The antenna system comprises the array antenna 114, a mechanical axis driving unit 156 for steering the azimuth axis 136 and the elevation axis 124, a control variable calculating unit 158 for applying a control variable of the EL axis to the mechanical axis driving unit 156 and for calculating a control variable of the variable phase shifter 118 of the array antenna 114, an azimuth & elevation angle input unit 160 for receiving an azimuth of the moving platform from means such as gyrocompass, determining an elevation angle and azimuth of the satellite and supplying data to the control variable calculating unit 158, an antenna output processing unit 162 for receiving outputs from the combiner 122 of the array antenna 114, processing the outputs as predetermined and outputting a step tracking angle, and inclination detecting means 164 for detecting inclination of the moving platform on which the antenna system is installed.

The mechanical axis steering unit 156 has the circuit configuration shown in FIG. 6. The steering unit 156 includes an AZ axis motor 166 for steering the azimuth axis 136 and an EL axis motor 168 for steering the elevation axis 124. Further, the driving unit 156 includes AZ axis angle detecting means 170 for detecting an angle of the azimuth axis 136 and elevation angle detecting means 172 for detecting an angle of the elevation axis 124, both of which are connected to an AZ axis control circuit 167 and an EL axis control circuit 169, respectively.

The AZ axis control circuit 167 and EL axis control circuit 169 drive the AZ axis motor 166 and EL axis motor 168, respectively, and steer the azimuth axis 136 and elevation axis 124, respectively, in response to the AZ and EL control variables supplied from the azimuth & elevation angle input unit 160. The AZ axis control variable is equivalent to a relative azimuth of the satellite (hereinafter called "relative azimuth") for the moving platform. Rotary encoders, for example, are used as the AZ axis angle detecting means 170 and EL axis angle detecting means 172.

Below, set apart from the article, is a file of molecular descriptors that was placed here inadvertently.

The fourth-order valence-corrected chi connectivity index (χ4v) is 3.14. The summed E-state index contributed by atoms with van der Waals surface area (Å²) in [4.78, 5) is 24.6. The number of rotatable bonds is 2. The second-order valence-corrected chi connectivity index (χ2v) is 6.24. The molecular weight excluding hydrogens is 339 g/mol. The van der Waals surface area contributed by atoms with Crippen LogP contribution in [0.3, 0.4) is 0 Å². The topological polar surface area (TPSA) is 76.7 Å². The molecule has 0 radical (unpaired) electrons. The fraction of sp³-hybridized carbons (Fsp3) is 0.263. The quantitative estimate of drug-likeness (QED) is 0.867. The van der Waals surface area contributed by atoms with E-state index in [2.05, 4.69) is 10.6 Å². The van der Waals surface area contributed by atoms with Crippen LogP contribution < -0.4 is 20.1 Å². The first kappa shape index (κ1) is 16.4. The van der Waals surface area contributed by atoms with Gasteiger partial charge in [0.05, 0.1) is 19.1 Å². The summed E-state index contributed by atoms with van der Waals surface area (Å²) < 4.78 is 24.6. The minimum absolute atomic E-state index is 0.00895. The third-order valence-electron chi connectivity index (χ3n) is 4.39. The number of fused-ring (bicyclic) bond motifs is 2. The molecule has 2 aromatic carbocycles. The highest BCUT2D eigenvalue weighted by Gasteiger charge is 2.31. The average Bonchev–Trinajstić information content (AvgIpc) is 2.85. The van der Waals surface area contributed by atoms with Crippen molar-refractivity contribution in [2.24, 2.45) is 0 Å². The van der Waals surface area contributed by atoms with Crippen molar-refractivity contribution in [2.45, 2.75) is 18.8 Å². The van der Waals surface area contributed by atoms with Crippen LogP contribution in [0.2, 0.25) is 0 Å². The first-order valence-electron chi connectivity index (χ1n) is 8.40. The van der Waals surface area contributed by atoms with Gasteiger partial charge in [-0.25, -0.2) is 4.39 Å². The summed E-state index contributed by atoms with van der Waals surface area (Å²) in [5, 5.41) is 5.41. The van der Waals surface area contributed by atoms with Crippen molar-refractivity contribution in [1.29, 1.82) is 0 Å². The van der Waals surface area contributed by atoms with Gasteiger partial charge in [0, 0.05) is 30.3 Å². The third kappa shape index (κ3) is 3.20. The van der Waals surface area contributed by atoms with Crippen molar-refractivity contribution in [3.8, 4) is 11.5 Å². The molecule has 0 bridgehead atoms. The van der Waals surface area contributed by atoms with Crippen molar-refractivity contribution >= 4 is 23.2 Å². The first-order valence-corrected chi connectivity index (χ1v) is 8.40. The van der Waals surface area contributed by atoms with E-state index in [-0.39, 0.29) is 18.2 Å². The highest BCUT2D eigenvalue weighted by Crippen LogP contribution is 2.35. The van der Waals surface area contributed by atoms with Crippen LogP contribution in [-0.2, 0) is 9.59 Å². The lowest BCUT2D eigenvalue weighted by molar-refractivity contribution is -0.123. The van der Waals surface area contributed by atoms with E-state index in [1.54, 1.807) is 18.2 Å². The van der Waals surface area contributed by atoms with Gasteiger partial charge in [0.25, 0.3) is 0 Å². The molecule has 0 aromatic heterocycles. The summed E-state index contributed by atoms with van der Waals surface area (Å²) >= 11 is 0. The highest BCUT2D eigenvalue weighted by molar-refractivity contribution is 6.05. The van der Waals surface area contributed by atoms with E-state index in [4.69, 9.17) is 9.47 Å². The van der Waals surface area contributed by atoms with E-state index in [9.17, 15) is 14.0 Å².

According to the AZ axis control variable, the AZ axis control circuit 167 drives the motor 166 to steer the azimuth axis 136. An angular movement of the azimuth axis 136 is detected by the AZ axis angle detecting means 170. The AZ axis control circuit 167 adjusts the angle of the azimuth axis 136 according to the angle detected by the AZ axis angle detecting means 170. Specifically, the AZ axis control circuit 167, motor 166 and AZ axis angle detecting means 170 form a servo control loop for the azimuth axis 136.

Similarly, the EL axis control circuit 169 drives the EL axis motor 168 according to an EL axis control variable supplied from the control variable calculating unit 158. The EL axis angle detecting means 172 detects an angle of the EL axis 124 and informs it to the EL axis control circuit 169.

The mechanical axis steering unit 156 steers the mechanical axes (AZ axis and EL axis) of the array antenna 114.

FIG. 7 shows the configuration of the control variable calculating unit 158. The control variable calculating unit 158 includes EL axis control variable calculating means 174 and phase shifter control variable calculating means 176. The calculating means 174 calculates the control variable for the EL axis, and the calculating means 176 calculates the control variable for the phase shifter.

These control variables are calculated based on the elevation angle and azimuth of the satellite received from the azimuth & elevation angle input unit 160. The elevation angle of the satellite represents an angle which is the angular altitude of the satellite above the moving platform where the antenna system is installed. The azimuth of the satellite represents the horizontal direction, i.e. relative azimuth, of the satellite from the moving platform, and is not an absolute azimuth which is the horizontal direction of the satellite from a reference point like a longitude.